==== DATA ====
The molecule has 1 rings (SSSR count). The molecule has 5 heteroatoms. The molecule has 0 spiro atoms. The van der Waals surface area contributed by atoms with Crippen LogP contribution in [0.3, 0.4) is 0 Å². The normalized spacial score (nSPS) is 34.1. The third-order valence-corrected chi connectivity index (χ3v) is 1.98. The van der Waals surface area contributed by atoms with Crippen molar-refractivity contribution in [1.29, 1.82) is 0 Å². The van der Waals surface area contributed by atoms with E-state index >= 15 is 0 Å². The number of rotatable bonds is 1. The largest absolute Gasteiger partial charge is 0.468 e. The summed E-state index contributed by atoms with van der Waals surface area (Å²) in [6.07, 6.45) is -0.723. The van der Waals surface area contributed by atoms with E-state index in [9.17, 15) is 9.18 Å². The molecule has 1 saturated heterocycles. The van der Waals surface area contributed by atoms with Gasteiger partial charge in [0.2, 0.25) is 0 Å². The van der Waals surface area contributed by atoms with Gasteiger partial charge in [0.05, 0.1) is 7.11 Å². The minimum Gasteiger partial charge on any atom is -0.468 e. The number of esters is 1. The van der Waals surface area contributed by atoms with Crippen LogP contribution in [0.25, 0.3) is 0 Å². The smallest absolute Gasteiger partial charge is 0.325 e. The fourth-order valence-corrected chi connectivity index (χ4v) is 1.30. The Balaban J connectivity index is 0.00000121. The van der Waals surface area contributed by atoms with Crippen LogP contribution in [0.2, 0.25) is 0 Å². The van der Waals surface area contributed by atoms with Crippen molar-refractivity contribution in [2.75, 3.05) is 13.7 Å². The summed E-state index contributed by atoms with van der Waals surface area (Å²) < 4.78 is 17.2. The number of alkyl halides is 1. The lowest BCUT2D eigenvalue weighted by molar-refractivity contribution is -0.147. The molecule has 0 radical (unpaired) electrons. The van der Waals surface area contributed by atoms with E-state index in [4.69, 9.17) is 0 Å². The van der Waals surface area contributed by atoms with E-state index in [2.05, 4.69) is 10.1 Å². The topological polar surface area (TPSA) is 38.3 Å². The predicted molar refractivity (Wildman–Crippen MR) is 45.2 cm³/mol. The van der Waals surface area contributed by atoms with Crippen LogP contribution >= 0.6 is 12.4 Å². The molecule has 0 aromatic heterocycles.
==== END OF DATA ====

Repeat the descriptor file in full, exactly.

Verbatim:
The molecule has 1 rings (SSSR count). The molecule has 5 heteroatoms. The molecule has 0 spiro atoms. The van der Waals surface area contributed by atoms with Crippen LogP contribution in [0.3, 0.4) is 0 Å². The normalized spacial score (nSPS) is 34.1. The third-order valence-corrected chi connectivity index (χ3v) is 1.98. The van der Waals surface area contributed by atoms with Crippen molar-refractivity contribution in [1.29, 1.82) is 0 Å². The van der Waals surface area contributed by atoms with E-state index >= 15 is 0 Å². The number of rotatable bonds is 1. The largest absolute Gasteiger partial charge is 0.468 e. The summed E-state index contributed by atoms with van der Waals surface area (Å²) in [6.07, 6.45) is -0.723. The van der Waals surface area contributed by atoms with E-state index in [9.17, 15) is 9.18 Å². The molecule has 1 saturated heterocycles. The van der Waals surface area contributed by atoms with Gasteiger partial charge in [0.2, 0.25) is 0 Å². The van der Waals surface area contributed by atoms with Gasteiger partial charge in [0.05, 0.1) is 7.11 Å². The minimum Gasteiger partial charge on any atom is -0.468 e. The number of esters is 1. The van der Waals surface area contributed by atoms with Crippen LogP contribution in [0.25, 0.3) is 0 Å². The smallest absolute Gasteiger partial charge is 0.325 e. The fourth-order valence-corrected chi connectivity index (χ4v) is 1.30. The Balaban J connectivity index is 0.00000121. The van der Waals surface area contributed by atoms with Crippen LogP contribution in [0.2, 0.25) is 0 Å². The van der Waals surface area contributed by atoms with Crippen molar-refractivity contribution in [2.75, 3.05) is 13.7 Å². The summed E-state index contributed by atoms with van der Waals surface area (Å²) < 4.78 is 17.2. The number of alkyl halides is 1. The lowest BCUT2D eigenvalue weighted by molar-refractivity contribution is -0.147. The molecule has 0 radical (unpaired) electrons. The van der Waals surface area contributed by atoms with E-state index in [4.69, 9.17) is 0 Å². The van der Waals surface area contributed by atoms with E-state index in [2.05, 4.69) is 10.1 Å². The topological polar surface area (TPSA) is 38.3 Å². The predicted molar refractivity (Wildman–Crippen MR) is 45.2 cm³/mol. The van der Waals surface area contributed by atoms with Crippen LogP contribution >= 0.6 is 12.4 Å². The molecule has 0 aromatic heterocycles.